AARP Missouri, Banneker School Foundation Recognize Member for Outstanding Community Service
AARP Missouri and the Banneker School Foundation will host a reception to honor Rosetta S. Scott of Parkville, who received the 2013 AARP Missouri Andrus Award for Community Service for her efforts to restore and preserve the historic Banneker School in Parkville. The event will be held on Sunday, Oct. 13, at 2 p.m. in the McCoy Meetin’ House on the University’s Parkville Campus.
The Andrus Award for Community Service was established in remembrance of AARP founder, Dr. Ethel Percy Andrus. It recognizes outstanding AARP volunteers and members who make a powerful difference in their communities, and is the organization’s most prestigious and visible volunteer award. . In recognition for receiving the Andrus Award for Community Service, AARP will donate $1,500 to the Banneker School Foundation in Scott’s name.
Scott was born in 1917 in Hillsboro, Texas. In addition to raising thousands of dollars to benefit the Banneker School, she participates with AARP, Platte (County, Mo.) Senior Services and Meals on Wheels. In July 2012, Scott received a proclamation from Parkville Mayor James C. Brooks in celebration of her 95th birthday, and to recognize her lifetime of public service achievements and contributions.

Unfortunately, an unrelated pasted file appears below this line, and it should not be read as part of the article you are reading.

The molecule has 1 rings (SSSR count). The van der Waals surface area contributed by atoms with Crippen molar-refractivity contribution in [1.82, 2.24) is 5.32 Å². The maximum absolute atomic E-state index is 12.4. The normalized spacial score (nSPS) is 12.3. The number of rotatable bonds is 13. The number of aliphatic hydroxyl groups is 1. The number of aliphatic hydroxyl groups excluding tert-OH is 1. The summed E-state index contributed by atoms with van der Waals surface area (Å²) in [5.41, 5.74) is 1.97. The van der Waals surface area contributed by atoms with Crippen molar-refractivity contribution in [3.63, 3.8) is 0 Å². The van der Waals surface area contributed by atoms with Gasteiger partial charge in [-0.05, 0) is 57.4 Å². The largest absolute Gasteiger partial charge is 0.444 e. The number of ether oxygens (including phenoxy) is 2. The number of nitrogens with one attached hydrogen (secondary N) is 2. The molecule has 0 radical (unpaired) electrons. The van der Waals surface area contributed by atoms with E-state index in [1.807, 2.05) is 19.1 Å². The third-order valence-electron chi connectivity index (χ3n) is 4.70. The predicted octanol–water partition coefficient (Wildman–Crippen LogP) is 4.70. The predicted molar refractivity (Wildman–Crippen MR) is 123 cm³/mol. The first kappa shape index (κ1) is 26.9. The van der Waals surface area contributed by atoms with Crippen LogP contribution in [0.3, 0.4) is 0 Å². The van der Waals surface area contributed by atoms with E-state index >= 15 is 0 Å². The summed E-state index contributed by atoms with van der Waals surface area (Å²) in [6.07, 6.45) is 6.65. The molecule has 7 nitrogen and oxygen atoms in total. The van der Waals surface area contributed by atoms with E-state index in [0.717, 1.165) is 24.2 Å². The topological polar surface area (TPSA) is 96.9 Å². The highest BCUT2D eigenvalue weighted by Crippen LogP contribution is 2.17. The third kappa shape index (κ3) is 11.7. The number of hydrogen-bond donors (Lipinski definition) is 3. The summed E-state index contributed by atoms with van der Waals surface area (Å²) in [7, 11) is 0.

Banneker School opened in 1885 in the shadow of Jim Crow laws when racially segregated schools were mandated in most Southern states, including Missouri. Park University students helped construct the school at 8th and West streets in Parkville, which operated for the next 18 years before the student population outgrew the one-room schoolhouse. The school was sold and eventually fell into disrepair. Now listed on the National Register of Historic Places, Banneker School is considered one of Missouri’s most endangered historic places by the Missouri Alliance for Historic Preservation.
The Banneker School Foundation aims to raise funds to renovate the one-room school into a living history museum and interpretive center. The Foundation, with help from volunteers and local organizations passionate about the preservation of the school, formulated a three-year capital campaign, “Preserving the Path to Equality: The Campaign for the Banneker School Restoration Project.” The goal is to raise $580,000 to restore the school, transform it into a living history museum and create an interpretive center that will feature historical displays and exhibits. In addition to opening the museum, the Foundation plans to solicit private gifts to endow scholarships for teachers and students to pursue continuing education or degrees related to math and science.
For more information about the Banneker School Foundation or the reception honoring Scott, contact Liz Miller at (816) 808-3211.
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